There is growing speculation that the US could be moving closer to a military strike in Syria. This comes after the US cancelled a meeting with Russia to discuss ways of bringing the bloodshed in the country to an end.
Russia on Tuesday expressed regret that the United States had decided to cancel talks that were to have been held in The Hague on Wednesday.
"It arouses regret that our partners decided to cancel the bilateral meeting" Russia's deputy foreign minister, Gennady Gatilov wrote on the micro blogging website Twitter.
"Working out the political parameters for a resolution in Syria would be exceptionally useful now, when the threat of (military) force hangs over this country," he added.
US State Department, though, said that it had not cancelled, but only postponed the meeting, which was to involve Under Secretary of State Wendy Sherman and Ambassador Robert Ford. The State Department said it would work with its Russian counterparts to reschedule talks to discuss organizing an international peace conference for Syria.
This came amid increasing speculation that the US is preparing to take military action in Syria, following allegations that chemical weapons were used against civilians there last week.
Secretary of State John Kerry used a press conference in Washington on Monday to accuse the government of Syrian President Bashar al-Assad of a cover up.
"Let me be clear. The indiscriminate slaughter of civilians, the killing of women and children and innocent bystanders by chemical weapons is a moral obscenity," he said. "By any standard it is inexcusable, and despite the excuses and equivocations that some have manufactured, it is undeniable," he said.
While he stopped short of directly pointing the finger at Assad, he indicated that the US had its own information on the events of last Wednesday, independent of that which United Nations weapons inspectors began to gather, when they visited the site of the alleged attack on Monday.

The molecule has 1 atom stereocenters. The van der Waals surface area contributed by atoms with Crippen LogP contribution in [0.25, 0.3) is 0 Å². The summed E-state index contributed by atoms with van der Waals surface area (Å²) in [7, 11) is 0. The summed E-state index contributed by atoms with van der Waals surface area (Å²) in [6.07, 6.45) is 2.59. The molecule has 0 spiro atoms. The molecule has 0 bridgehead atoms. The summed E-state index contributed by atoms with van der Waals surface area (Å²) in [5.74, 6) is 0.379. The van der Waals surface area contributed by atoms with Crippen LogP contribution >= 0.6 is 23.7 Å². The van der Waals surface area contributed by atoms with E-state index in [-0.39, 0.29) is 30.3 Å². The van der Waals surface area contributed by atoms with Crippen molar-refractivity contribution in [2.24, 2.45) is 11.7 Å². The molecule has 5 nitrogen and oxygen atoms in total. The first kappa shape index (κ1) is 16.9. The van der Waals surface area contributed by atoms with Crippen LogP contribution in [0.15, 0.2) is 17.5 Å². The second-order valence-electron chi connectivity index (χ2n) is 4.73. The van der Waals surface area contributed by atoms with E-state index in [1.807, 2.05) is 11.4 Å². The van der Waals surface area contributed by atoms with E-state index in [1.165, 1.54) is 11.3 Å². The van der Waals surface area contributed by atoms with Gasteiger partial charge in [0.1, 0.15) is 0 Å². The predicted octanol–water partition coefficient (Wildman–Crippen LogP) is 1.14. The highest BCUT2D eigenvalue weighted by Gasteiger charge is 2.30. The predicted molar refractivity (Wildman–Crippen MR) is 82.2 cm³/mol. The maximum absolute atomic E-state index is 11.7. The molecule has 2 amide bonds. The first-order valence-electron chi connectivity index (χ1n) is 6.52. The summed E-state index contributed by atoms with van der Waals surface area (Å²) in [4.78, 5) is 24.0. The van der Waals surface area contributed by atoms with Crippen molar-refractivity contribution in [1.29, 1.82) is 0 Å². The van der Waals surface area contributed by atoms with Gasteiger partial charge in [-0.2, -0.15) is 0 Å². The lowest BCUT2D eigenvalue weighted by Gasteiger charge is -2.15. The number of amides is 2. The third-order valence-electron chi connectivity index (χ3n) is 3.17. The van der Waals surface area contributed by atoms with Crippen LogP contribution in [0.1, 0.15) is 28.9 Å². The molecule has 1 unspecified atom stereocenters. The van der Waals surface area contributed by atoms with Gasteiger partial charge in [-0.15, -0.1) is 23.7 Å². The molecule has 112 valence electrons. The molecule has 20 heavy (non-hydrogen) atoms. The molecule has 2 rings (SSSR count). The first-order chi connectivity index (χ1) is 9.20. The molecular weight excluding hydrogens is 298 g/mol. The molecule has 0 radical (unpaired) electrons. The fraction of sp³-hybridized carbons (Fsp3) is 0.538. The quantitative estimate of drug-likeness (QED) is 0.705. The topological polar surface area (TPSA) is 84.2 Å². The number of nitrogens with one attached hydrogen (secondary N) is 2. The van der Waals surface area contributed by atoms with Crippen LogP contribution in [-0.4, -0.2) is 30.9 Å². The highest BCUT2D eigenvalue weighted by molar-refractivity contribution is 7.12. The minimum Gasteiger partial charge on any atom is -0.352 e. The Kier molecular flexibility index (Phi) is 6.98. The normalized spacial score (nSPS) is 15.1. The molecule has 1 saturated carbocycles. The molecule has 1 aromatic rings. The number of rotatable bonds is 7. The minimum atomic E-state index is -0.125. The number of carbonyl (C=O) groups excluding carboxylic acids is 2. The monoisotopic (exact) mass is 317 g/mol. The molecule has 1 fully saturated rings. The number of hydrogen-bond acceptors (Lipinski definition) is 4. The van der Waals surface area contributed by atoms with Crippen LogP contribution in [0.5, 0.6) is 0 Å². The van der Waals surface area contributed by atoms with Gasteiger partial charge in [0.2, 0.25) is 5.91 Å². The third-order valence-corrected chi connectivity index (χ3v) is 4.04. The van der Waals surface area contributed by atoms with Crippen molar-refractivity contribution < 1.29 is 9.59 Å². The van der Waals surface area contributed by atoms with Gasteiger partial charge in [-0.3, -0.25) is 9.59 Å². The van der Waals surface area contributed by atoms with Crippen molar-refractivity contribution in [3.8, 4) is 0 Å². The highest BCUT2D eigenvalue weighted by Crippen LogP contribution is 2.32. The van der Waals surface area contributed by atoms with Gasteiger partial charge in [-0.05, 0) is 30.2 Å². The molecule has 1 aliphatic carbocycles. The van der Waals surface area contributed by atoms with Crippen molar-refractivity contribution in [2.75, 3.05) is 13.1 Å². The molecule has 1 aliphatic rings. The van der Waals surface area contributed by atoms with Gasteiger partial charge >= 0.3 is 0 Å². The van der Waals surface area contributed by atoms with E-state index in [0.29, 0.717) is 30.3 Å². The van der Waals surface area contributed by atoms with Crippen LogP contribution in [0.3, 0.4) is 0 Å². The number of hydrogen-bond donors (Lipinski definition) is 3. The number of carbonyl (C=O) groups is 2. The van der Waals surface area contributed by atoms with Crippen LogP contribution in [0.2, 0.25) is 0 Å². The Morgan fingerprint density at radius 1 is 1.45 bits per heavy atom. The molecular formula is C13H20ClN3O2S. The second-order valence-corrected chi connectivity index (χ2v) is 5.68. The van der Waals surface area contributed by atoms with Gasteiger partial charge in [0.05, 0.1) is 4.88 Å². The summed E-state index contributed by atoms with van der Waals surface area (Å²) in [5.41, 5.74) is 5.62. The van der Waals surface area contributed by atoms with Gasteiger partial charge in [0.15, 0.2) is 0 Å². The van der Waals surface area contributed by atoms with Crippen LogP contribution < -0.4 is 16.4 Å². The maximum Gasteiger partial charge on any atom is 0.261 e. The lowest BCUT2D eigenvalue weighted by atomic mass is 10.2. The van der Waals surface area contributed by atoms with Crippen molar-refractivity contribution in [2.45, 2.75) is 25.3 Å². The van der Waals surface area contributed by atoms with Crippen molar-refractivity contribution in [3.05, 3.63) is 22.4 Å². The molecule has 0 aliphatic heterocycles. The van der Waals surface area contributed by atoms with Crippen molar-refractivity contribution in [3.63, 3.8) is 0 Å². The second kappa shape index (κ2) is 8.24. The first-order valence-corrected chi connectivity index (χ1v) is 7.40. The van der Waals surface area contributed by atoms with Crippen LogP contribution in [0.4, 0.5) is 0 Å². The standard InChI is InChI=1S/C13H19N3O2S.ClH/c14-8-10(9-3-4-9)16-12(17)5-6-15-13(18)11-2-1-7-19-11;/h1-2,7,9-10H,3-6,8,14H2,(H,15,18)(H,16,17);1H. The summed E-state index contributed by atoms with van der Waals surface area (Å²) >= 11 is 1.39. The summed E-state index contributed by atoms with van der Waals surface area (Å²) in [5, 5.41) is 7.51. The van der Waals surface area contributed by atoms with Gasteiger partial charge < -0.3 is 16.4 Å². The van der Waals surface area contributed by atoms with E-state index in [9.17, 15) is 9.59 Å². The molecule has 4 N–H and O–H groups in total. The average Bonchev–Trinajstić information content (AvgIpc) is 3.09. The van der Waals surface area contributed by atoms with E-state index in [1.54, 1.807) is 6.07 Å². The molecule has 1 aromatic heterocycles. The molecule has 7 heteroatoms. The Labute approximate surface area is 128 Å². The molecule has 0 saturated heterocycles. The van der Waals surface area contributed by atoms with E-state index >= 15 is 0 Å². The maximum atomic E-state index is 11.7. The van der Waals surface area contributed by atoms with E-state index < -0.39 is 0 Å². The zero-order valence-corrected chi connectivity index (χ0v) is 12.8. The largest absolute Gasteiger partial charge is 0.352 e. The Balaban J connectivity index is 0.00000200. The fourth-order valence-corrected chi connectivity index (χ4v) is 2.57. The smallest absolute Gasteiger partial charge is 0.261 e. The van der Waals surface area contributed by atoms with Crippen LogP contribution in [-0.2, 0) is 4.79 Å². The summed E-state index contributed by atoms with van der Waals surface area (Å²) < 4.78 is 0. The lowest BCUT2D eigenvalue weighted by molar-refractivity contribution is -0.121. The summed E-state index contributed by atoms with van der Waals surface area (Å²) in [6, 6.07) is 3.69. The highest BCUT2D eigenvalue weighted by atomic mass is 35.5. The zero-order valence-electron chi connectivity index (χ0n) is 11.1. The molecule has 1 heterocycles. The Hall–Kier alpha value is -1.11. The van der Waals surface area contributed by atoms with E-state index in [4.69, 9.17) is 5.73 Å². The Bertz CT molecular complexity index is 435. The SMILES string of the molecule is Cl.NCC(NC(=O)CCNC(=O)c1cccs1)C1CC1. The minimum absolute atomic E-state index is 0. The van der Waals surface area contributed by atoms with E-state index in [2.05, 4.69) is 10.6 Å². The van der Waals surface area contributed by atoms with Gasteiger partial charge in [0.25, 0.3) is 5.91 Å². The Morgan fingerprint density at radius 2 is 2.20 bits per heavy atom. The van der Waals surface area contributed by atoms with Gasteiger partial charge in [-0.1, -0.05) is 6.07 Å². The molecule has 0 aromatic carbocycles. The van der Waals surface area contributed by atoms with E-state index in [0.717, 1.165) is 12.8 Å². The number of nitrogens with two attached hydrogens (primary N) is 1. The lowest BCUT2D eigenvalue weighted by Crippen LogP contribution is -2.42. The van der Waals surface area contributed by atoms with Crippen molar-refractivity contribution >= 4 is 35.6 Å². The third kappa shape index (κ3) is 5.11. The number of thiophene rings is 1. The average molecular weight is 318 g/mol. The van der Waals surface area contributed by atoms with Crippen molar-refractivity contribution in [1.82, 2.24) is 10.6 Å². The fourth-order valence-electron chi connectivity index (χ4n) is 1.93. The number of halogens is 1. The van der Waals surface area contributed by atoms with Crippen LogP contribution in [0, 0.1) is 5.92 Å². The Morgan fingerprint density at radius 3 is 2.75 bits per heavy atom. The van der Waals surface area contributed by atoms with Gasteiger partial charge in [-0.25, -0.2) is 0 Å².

"We have additional information about this attack, and that information is being compiled and reviewed together with our partners, and we will provide that information in the days ahead," Kerry said.
Military strike speculation
Meanwhile, the Washington Post has reported that US President Barack Obama is considering limited military action in Syria. The report quoted unnamed senior US officials who said this action would last no more than two days and seek to avoid getting drawn into wider involvement in the conflict.
The New York Times published a similar report, in which it cited senior officials who said this could involve cruise missiles launched from US vessels in the Mediterranean Sea. It also ruled out a longer military campaign aimed at toppling Assad or influencing the outcome of the conflict.
Germany has not come out in support of military action, but on Monday, Foreign Minister Guido Westerwelle said that should the suspicions of the use of chemical weapons be confirmed, "then Germany will be among those [countries], that consider it right for there to be consequences."
France has also spoke of the need for some sort of action. Foreign Minister Laurent Fabius told Europe 1 radio that while many options were open, "the only option that I do not envisage is doing nothing."
His British counterpart, William Hague, has gone as far as to say there was an argument to be made for military action, even without the approval of the UN Security Council.
There appears to be little hope of getting the Security Council to sign onto any military action, as Russia, which as a permanent member wields veto powers, is strictly opposed.
On Monday, Russian Foreign Ministry spokesman Alexander Lukashevich warned that such a "gamble" could have "catastrophic consequences" not only for Syria, but also the entire region.
pfd/hc (AP, AFP, Reuters)